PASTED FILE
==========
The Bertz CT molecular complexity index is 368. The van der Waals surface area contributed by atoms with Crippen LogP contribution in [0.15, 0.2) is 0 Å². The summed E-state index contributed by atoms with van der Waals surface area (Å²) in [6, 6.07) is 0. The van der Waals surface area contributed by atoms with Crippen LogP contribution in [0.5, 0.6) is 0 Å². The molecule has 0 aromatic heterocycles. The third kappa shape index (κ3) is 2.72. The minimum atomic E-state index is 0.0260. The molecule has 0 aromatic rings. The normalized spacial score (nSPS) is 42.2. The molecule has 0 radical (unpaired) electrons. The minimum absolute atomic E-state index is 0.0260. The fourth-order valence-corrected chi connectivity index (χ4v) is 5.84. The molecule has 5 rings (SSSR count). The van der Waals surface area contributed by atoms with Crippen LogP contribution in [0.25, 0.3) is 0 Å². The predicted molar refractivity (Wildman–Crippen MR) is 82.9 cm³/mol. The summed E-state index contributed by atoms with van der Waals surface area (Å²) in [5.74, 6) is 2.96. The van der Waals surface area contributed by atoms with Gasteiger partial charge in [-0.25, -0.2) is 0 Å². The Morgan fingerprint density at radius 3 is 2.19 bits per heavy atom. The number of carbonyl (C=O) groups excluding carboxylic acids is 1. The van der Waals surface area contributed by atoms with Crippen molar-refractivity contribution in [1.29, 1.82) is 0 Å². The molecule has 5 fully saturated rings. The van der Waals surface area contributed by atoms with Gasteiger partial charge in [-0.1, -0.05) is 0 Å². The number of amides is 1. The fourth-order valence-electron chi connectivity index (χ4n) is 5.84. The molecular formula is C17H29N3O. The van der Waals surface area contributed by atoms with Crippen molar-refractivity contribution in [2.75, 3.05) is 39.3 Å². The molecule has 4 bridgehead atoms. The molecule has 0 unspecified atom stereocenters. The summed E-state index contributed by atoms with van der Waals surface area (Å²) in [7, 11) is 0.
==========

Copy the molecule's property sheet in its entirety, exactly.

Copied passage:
The Bertz CT molecular complexity index is 368. The van der Waals surface area contributed by atoms with Crippen LogP contribution in [0.15, 0.2) is 0 Å². The summed E-state index contributed by atoms with van der Waals surface area (Å²) in [6, 6.07) is 0. The van der Waals surface area contributed by atoms with Crippen LogP contribution in [0.5, 0.6) is 0 Å². The molecule has 0 aromatic heterocycles. The third kappa shape index (κ3) is 2.72. The minimum atomic E-state index is 0.0260. The molecule has 0 aromatic rings. The normalized spacial score (nSPS) is 42.2. The molecule has 0 radical (unpaired) electrons. The minimum absolute atomic E-state index is 0.0260. The fourth-order valence-corrected chi connectivity index (χ4v) is 5.84. The molecule has 5 rings (SSSR count). The van der Waals surface area contributed by atoms with Crippen LogP contribution in [0.25, 0.3) is 0 Å². The predicted molar refractivity (Wildman–Crippen MR) is 82.9 cm³/mol. The summed E-state index contributed by atoms with van der Waals surface area (Å²) in [5.74, 6) is 2.96. The van der Waals surface area contributed by atoms with Gasteiger partial charge in [-0.25, -0.2) is 0 Å². The Morgan fingerprint density at radius 3 is 2.19 bits per heavy atom. The number of carbonyl (C=O) groups excluding carboxylic acids is 1. The van der Waals surface area contributed by atoms with Crippen molar-refractivity contribution in [1.29, 1.82) is 0 Å². The molecule has 5 fully saturated rings. The van der Waals surface area contributed by atoms with Gasteiger partial charge in [-0.1, -0.05) is 0 Å². The number of amides is 1. The fourth-order valence-electron chi connectivity index (χ4n) is 5.84. The molecular formula is C17H29N3O. The van der Waals surface area contributed by atoms with Crippen molar-refractivity contribution in [2.75, 3.05) is 39.3 Å². The molecule has 4 bridgehead atoms. The molecule has 0 unspecified atom stereocenters. The summed E-state index contributed by atoms with van der Waals surface area (Å²) in [7, 11) is 0.